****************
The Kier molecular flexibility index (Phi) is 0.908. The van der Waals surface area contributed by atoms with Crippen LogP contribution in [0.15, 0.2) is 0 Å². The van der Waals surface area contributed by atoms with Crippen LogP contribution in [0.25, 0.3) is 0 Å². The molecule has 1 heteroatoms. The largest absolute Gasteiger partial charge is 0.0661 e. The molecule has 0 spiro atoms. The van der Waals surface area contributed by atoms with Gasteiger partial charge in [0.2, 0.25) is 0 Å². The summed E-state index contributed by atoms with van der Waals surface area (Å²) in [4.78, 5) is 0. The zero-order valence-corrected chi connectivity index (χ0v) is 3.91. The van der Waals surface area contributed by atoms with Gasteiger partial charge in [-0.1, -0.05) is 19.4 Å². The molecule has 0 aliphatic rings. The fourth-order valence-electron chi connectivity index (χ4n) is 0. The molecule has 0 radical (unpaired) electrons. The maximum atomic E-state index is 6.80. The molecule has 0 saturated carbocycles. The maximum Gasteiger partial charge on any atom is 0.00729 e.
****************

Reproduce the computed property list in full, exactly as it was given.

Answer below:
The Kier molecular flexibility index (Phi) is 0.908. The van der Waals surface area contributed by atoms with Crippen LogP contribution in [0.15, 0.2) is 0 Å². The van der Waals surface area contributed by atoms with Crippen LogP contribution in [0.25, 0.3) is 0 Å². The molecule has 1 heteroatoms. The largest absolute Gasteiger partial charge is 0.0661 e. The molecule has 0 spiro atoms. The van der Waals surface area contributed by atoms with Gasteiger partial charge in [0.2, 0.25) is 0 Å². The summed E-state index contributed by atoms with van der Waals surface area (Å²) in [4.78, 5) is 0. The zero-order valence-corrected chi connectivity index (χ0v) is 3.91. The van der Waals surface area contributed by atoms with Gasteiger partial charge in [-0.1, -0.05) is 19.4 Å². The molecule has 0 aliphatic rings. The fourth-order valence-electron chi connectivity index (χ4n) is 0. The molecule has 0 radical (unpaired) electrons. The maximum atomic E-state index is 6.80. The molecule has 0 saturated carbocycles. The maximum Gasteiger partial charge on any atom is 0.00729 e.